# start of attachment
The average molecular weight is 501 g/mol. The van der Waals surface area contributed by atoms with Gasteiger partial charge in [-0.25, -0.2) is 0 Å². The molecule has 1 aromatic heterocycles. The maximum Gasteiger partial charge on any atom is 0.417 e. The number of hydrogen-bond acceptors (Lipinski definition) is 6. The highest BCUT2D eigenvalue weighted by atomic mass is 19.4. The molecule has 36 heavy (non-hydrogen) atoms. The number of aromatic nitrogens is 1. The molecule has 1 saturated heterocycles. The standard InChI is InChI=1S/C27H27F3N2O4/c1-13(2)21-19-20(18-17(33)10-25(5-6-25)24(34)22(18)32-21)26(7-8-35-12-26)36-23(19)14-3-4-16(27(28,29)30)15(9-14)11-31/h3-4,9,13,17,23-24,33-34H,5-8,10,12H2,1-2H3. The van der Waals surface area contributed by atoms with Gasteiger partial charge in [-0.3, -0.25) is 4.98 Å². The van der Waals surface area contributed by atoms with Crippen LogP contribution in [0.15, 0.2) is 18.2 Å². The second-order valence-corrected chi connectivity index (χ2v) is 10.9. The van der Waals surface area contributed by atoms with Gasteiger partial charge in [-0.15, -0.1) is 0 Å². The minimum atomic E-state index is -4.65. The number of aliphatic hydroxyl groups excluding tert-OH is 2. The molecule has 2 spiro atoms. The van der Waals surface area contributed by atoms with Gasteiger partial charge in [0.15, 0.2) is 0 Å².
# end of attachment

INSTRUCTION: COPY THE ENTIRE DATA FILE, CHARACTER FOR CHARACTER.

The average molecular weight is 501 g/mol. The van der Waals surface area contributed by atoms with Gasteiger partial charge in [-0.25, -0.2) is 0 Å². The molecule has 1 aromatic heterocycles. The maximum Gasteiger partial charge on any atom is 0.417 e. The number of hydrogen-bond acceptors (Lipinski definition) is 6. The highest BCUT2D eigenvalue weighted by atomic mass is 19.4. The molecule has 36 heavy (non-hydrogen) atoms. The number of aromatic nitrogens is 1. The molecule has 1 saturated heterocycles. The standard InChI is InChI=1S/C27H27F3N2O4/c1-13(2)21-19-20(18-17(33)10-25(5-6-25)24(34)22(18)32-21)26(7-8-35-12-26)36-23(19)14-3-4-16(27(28,29)30)15(9-14)11-31/h3-4,9,13,17,23-24,33-34H,5-8,10,12H2,1-2H3. The van der Waals surface area contributed by atoms with Gasteiger partial charge in [-0.3, -0.25) is 4.98 Å². The van der Waals surface area contributed by atoms with Crippen LogP contribution in [0.15, 0.2) is 18.2 Å². The second-order valence-corrected chi connectivity index (χ2v) is 10.9. The van der Waals surface area contributed by atoms with Gasteiger partial charge in [-0.15, -0.1) is 0 Å². The minimum atomic E-state index is -4.65. The number of aliphatic hydroxyl groups excluding tert-OH is 2. The molecule has 2 spiro atoms. The van der Waals surface area contributed by atoms with Gasteiger partial charge in [0.15, 0.2) is 0 Å².